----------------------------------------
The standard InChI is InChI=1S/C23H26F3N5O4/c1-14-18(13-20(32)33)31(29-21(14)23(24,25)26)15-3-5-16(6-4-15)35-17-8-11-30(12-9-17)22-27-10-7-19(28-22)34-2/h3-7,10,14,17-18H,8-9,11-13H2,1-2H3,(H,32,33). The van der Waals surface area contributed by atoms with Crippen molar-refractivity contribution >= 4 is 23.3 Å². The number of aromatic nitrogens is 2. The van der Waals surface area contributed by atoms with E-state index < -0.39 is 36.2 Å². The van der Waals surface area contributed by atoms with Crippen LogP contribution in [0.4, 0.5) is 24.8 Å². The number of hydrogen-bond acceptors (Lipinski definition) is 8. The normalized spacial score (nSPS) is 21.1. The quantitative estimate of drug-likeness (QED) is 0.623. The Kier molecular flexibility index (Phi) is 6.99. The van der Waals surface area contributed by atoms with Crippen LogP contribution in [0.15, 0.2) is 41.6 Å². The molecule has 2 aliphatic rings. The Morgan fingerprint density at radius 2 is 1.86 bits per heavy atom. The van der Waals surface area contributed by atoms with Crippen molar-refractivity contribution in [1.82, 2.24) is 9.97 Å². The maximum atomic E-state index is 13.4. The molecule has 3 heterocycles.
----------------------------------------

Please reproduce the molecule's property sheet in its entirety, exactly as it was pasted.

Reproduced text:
The standard InChI is InChI=1S/C23H26F3N5O4/c1-14-18(13-20(32)33)31(29-21(14)23(24,25)26)15-3-5-16(6-4-15)35-17-8-11-30(12-9-17)22-27-10-7-19(28-22)34-2/h3-7,10,14,17-18H,8-9,11-13H2,1-2H3,(H,32,33). The van der Waals surface area contributed by atoms with Crippen molar-refractivity contribution >= 4 is 23.3 Å². The number of aromatic nitrogens is 2. The van der Waals surface area contributed by atoms with E-state index < -0.39 is 36.2 Å². The van der Waals surface area contributed by atoms with Crippen LogP contribution in [0.4, 0.5) is 24.8 Å². The number of hydrogen-bond acceptors (Lipinski definition) is 8. The normalized spacial score (nSPS) is 21.1. The quantitative estimate of drug-likeness (QED) is 0.623. The Kier molecular flexibility index (Phi) is 6.99. The van der Waals surface area contributed by atoms with Crippen LogP contribution in [0.15, 0.2) is 41.6 Å². The molecule has 2 aliphatic rings. The Morgan fingerprint density at radius 2 is 1.86 bits per heavy atom. The van der Waals surface area contributed by atoms with Crippen molar-refractivity contribution in [1.82, 2.24) is 9.97 Å². The maximum atomic E-state index is 13.4. The molecule has 3 heterocycles.